By: Michael Cooney
As this pair of Quattros show, Audi places a lot of confidence in the ability of all wheel drive (AWD) to lure enthusiasts to the showrooms, as well as give an edge in handling and all-weather competence. With so many AWD Quattros roaming the streets of southern California, you know it’s not because of our snowcovered byways. Something else is going on here….
Audi has fine designers and it shows. The A6 exterior is smooth and sleek, yet still manages to project a slightly menacing stance. The flowing roofline gives it the look of a coupe.
Its interior doesn’t disappoint either. Audi is known for beautiful workmanship inside; you may feel you’re in a more expensive car than the price tag indicates. Fit and finish, materials, controls—all exude quality and subdued, elegant style. Seats are comfortable front and back, and there is generous rear seat legroom.
The A6 gives you several engine choices; this was equipped with a smooooth 4.2L V8 rated at 350 hp for 2007 (up from 335) with Audi’s slick 6-speed Tiptronic automatic. It’s a fairly quick car; the main thing holding it back in acceleration is its weight: all 4,200-plus pounds of it. Still, it manages to sprint from 0-60 in the upper 6-second range, which is quite good. For icing on the cake, its V8 emits a great-sounding snarl when you push the pedal down.
Audi’s A4 looks sportier. Exterior styling is quite similar to the A6’s, yet simply by fact of having less length with which to taper the rear roofline, it looks less “sleek” and more “sporty.”
Once again, the interior is worthy of its price tag. Basic interior layout and design is similar to that of the A6. There is somewhat less interior room, naturally, primarily expressed in shorter rear seat legroom.
A4s offer two engine choices: a 200 hp Turbo Four, and this example’s 3.2L 250 hp V6. Coupled with the standard 6-speed stick and with Quattro AWD, this A4 was huge fun to drive in a more “spirited” manner.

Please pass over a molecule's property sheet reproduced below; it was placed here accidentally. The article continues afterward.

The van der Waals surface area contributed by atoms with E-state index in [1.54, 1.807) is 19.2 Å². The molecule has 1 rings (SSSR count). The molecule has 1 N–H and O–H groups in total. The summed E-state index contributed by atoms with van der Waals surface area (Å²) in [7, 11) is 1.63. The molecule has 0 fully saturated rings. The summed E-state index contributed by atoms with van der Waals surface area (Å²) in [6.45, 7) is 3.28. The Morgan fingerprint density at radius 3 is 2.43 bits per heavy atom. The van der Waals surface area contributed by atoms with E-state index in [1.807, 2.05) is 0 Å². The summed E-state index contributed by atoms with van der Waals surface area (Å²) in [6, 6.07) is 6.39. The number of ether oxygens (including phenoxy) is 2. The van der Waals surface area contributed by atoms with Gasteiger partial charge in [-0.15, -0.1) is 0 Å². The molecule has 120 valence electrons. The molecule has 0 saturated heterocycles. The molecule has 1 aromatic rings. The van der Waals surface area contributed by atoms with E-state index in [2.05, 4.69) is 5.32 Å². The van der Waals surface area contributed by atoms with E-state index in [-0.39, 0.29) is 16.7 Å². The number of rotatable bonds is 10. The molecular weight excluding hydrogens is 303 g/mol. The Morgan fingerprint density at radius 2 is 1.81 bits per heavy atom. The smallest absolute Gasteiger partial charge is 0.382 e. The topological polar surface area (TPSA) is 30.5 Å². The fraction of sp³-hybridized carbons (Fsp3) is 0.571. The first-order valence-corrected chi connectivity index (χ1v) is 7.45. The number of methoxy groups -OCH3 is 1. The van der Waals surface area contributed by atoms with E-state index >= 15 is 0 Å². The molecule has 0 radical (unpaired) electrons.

The A6 is certainly no slouch in the handling department. Its V8 delivers impressive punch and with Quattro added becomes an impressive handler considering its heft. The weight factor, though, is what keeps it a step behind the A4 Quattro when pushed hard on tightly winding roads.
In that environment, the A4 comes into its element and is more communicative, more surefooted when push comes to push harder. But then, dropping around 600 pounds compared to the A6 will do that for you.
Answering the “which is more fun” question depends on your preferences. If you take more pleasure in longer, sleeker, and a bit more punch in acceleration, you’ll prefer the A6. On the other hand, if handling prowess and maneuverability (with acceleration just a tick behind) is your ideal, the A4 will keep a big smile on your face whenever you’re on a tightly winding road.
My choice of the two is the A4 Quattro simply because it matched what I consider to be big-time fun in a car: stellar cornering ability, good feedback, decent acceleration and an all-around competence that enthusiast drivers can more fully exploit. Those attributes combine to make it one of the most fun cars I’ve driven.
The A6 Quattro starts at about $54,000; this loaded example came in just under $65,000. It was EPA rated at 17-city, 23 highway mpg, and I averaged 18.1 mpg. An A4 Quattro begins at around $36,400 and my loaded tester came in at $46,810. This A4 was EPA rated at 17-city, 27-highway mpg, and my usual mix of city, freeway and winding roads returned an even 22 mpg.
With either of these Audi Quattros, you’ll enjoy a rewarding driving experience - especially whenever you take the long way home and seek out those winding roads!